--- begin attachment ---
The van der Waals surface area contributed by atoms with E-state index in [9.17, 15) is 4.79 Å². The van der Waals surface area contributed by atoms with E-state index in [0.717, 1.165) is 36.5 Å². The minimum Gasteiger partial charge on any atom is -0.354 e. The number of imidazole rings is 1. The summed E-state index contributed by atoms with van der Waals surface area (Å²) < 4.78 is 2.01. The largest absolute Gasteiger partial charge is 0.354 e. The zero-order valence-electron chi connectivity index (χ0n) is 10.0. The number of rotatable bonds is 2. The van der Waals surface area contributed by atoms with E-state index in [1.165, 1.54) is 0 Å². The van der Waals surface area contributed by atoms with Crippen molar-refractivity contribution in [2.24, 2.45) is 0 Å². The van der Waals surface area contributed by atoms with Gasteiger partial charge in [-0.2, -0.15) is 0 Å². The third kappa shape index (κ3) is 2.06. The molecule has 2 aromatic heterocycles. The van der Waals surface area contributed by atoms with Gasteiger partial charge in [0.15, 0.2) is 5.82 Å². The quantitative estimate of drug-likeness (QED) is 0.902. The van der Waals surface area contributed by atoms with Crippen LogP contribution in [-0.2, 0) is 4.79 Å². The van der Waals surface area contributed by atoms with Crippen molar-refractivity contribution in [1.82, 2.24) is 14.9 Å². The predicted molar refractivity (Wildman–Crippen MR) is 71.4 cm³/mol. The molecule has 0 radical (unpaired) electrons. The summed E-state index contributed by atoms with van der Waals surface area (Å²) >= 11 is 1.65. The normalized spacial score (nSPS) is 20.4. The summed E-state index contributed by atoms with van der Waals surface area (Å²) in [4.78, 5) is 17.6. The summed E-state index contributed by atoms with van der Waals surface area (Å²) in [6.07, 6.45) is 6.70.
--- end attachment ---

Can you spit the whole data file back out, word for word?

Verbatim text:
The van der Waals surface area contributed by atoms with E-state index in [9.17, 15) is 4.79 Å². The van der Waals surface area contributed by atoms with E-state index in [0.717, 1.165) is 36.5 Å². The minimum Gasteiger partial charge on any atom is -0.354 e. The number of imidazole rings is 1. The summed E-state index contributed by atoms with van der Waals surface area (Å²) < 4.78 is 2.01. The largest absolute Gasteiger partial charge is 0.354 e. The zero-order valence-electron chi connectivity index (χ0n) is 10.0. The number of rotatable bonds is 2. The van der Waals surface area contributed by atoms with E-state index in [1.165, 1.54) is 0 Å². The van der Waals surface area contributed by atoms with Crippen molar-refractivity contribution in [2.24, 2.45) is 0 Å². The van der Waals surface area contributed by atoms with Gasteiger partial charge in [-0.2, -0.15) is 0 Å². The third kappa shape index (κ3) is 2.06. The molecule has 2 aromatic heterocycles. The van der Waals surface area contributed by atoms with Gasteiger partial charge in [0.15, 0.2) is 5.82 Å². The quantitative estimate of drug-likeness (QED) is 0.902. The van der Waals surface area contributed by atoms with Crippen LogP contribution in [-0.2, 0) is 4.79 Å². The van der Waals surface area contributed by atoms with Crippen molar-refractivity contribution in [1.82, 2.24) is 14.9 Å². The predicted molar refractivity (Wildman–Crippen MR) is 71.4 cm³/mol. The molecule has 0 radical (unpaired) electrons. The summed E-state index contributed by atoms with van der Waals surface area (Å²) >= 11 is 1.65. The normalized spacial score (nSPS) is 20.4. The summed E-state index contributed by atoms with van der Waals surface area (Å²) in [4.78, 5) is 17.6. The summed E-state index contributed by atoms with van der Waals surface area (Å²) in [6.07, 6.45) is 6.70.